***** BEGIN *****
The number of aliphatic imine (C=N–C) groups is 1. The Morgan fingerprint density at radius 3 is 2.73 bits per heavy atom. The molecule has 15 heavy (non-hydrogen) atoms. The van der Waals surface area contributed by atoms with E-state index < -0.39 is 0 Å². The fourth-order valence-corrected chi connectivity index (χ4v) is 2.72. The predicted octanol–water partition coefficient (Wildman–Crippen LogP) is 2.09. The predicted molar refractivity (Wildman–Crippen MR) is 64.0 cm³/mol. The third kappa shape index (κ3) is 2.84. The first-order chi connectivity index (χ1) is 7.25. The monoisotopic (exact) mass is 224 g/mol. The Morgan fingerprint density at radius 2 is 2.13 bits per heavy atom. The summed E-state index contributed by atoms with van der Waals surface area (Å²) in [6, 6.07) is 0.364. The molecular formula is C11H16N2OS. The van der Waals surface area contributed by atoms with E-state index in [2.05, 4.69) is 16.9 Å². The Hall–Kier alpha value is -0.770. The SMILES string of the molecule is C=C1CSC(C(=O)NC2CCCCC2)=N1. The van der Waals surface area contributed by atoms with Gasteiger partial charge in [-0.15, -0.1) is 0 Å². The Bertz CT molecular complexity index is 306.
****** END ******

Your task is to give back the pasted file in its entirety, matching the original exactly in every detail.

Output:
The number of aliphatic imine (C=N–C) groups is 1. The Morgan fingerprint density at radius 3 is 2.73 bits per heavy atom. The molecule has 15 heavy (non-hydrogen) atoms. The van der Waals surface area contributed by atoms with E-state index < -0.39 is 0 Å². The fourth-order valence-corrected chi connectivity index (χ4v) is 2.72. The predicted octanol–water partition coefficient (Wildman–Crippen LogP) is 2.09. The predicted molar refractivity (Wildman–Crippen MR) is 64.0 cm³/mol. The third kappa shape index (κ3) is 2.84. The first-order chi connectivity index (χ1) is 7.25. The monoisotopic (exact) mass is 224 g/mol. The Morgan fingerprint density at radius 2 is 2.13 bits per heavy atom. The summed E-state index contributed by atoms with van der Waals surface area (Å²) in [6, 6.07) is 0.364. The molecular formula is C11H16N2OS. The van der Waals surface area contributed by atoms with E-state index in [2.05, 4.69) is 16.9 Å². The Hall–Kier alpha value is -0.770. The SMILES string of the molecule is C=C1CSC(C(=O)NC2CCCCC2)=N1. The van der Waals surface area contributed by atoms with Gasteiger partial charge in [-0.15, -0.1) is 0 Å². The Bertz CT molecular complexity index is 306.